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The Test Sample
What is being tested?
A urinalysis is a group of chemical and microscopic tests. They detect the byproducts of normal and abnormal metabolism, cells, cellular fragments, and bacteria in urine. Urine is produced by the kidneys, two fist-sized organs located on either side of the spine at the bottom of the ribcage. The kidneys filter wastes out of the blood, help regulate the amount of water in the body, and conserve proteins, electrolytes, and other compounds that the body can reuse. Anything that is not needed is excreted in the urine, traveling from the kidneys through ureters to the bladder and then through the urethra and out of the body. Urine is generally yellow and relatively clear, but each time someone urinates, the color, quantity, concentration, and content of the urine will be slightly different because of varying constituents.
Many disorders can be diagnosed in their early stages by detecting abnormalities in the urine. Abnormalities include increased concentrations of constituents that are not usually found in significant quantities in the urine, such as: glucose, protein, bilirubin, red blood cells, white blood cells, crystals, and bacteria. They may be present because:
- There are elevated concentrations of the substance in the blood and the body is trying to decrease blood levels by "dumping" them in the urine.
- Kidney disease has made the kidneys less effective at filtering.
- There is a urinary tract infection present, as in the case of bacteria and white blood cells.
A complete urinalysis consists of three distinct testing phases:
- Visual examination, which evaluates the urine's color, clarity, and concentration.
- Chemical examination, which tests chemically for about 9 substances that provide valuable information about health and disease.
- Microscopic examination, which identifies and counts the type of cells, casts, crystals, and other components, such as bacteria and mucus, that can be present in urine.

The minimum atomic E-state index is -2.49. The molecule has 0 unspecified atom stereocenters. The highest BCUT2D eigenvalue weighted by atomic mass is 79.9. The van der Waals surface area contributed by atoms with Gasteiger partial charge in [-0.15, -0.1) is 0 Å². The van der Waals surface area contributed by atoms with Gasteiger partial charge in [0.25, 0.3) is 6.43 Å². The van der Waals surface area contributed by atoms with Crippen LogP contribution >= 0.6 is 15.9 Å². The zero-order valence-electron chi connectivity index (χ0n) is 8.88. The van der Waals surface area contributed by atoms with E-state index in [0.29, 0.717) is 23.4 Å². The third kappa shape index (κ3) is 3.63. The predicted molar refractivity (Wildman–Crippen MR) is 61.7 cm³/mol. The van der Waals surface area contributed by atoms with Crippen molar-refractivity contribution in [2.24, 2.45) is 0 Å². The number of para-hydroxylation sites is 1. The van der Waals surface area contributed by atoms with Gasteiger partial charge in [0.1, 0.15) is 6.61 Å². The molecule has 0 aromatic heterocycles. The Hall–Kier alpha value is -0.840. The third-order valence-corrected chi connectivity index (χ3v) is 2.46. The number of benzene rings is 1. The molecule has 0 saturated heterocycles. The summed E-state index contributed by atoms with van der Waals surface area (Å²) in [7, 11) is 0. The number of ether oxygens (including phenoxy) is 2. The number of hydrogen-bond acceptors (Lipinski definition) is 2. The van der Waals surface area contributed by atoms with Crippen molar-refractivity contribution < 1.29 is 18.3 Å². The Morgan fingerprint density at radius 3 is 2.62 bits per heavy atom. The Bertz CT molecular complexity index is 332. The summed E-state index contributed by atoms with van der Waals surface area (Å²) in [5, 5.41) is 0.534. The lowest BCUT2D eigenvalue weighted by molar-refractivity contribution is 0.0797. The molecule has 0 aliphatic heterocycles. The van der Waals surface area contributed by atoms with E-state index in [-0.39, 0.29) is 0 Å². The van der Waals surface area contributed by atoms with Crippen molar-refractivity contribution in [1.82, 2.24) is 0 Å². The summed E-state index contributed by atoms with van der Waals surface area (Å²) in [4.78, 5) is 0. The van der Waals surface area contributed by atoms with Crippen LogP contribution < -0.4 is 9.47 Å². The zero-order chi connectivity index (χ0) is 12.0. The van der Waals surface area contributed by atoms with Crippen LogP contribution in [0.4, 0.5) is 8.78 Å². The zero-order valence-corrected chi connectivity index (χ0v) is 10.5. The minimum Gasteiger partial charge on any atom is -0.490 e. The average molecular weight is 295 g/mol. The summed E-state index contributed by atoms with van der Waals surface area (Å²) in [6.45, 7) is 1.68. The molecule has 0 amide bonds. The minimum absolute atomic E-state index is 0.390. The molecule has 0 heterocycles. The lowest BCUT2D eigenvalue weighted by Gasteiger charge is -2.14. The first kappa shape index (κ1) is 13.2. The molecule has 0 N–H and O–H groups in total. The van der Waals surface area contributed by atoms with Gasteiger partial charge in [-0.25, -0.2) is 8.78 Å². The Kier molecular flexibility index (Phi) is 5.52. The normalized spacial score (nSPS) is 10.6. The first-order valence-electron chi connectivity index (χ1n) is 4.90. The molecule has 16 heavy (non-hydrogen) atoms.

The first two phases of urinalysis may be completed in the laboratory or doctor's office. A microscopic examination is then performed if there is an abnormal finding on the visual or chemical examination, or if the doctor specifically orders it.
How is the sample collected for testing?
Urine for a urinalysis can be collected at any time. The first morning sample is considered the most valuable because it is more concentrated and more likely to yield abnormalities if present. It is important to clean the genitalia before collecting urine. Bacteria and cells from the surrounding skin can contaminate the sample and interfere with the interpretation of test results. With women, menstrual blood and vaginal secretions can also be a source of contamination. Women should spread the labia of the vagina and clean from front to back; men should wipe the tip of the penis. Start to urinate, let some urine fall into the toilet, then collect one to two ounces of urine in the container provided, then void the rest into the toilet. This type of collection is called a "midstream collection" or a "clean catch."
A urine sample will only be useful for a urinalysis if taken to the doctor's office or laboratory for processing within a short period of time. If it will be longer than an hour between collection and transport time, then the urine should be refrigerated or a preservative may be added.
NOTE: If undergoing medical tests makes you or someone you care for anxious, embarrassed, or even difficult to manage, you might consider reading one or more of the following articles: Coping with Test Pain, Discomfort, and Anxiety, Tips on Blood Testing, Tips to Help Children through Their Medical Tests, and Tips to Help the Elderly through Their Medical Tests.
Another article, Follow That Sample, provides a glimpse at the collection and processing of a blood sample and throat culture.
Is any test preparation needed to ensure the quality of the sample?
No advance test preparation is needed. However, at the time of sample collection, follow instructions for a clean catch urine sample as stated above.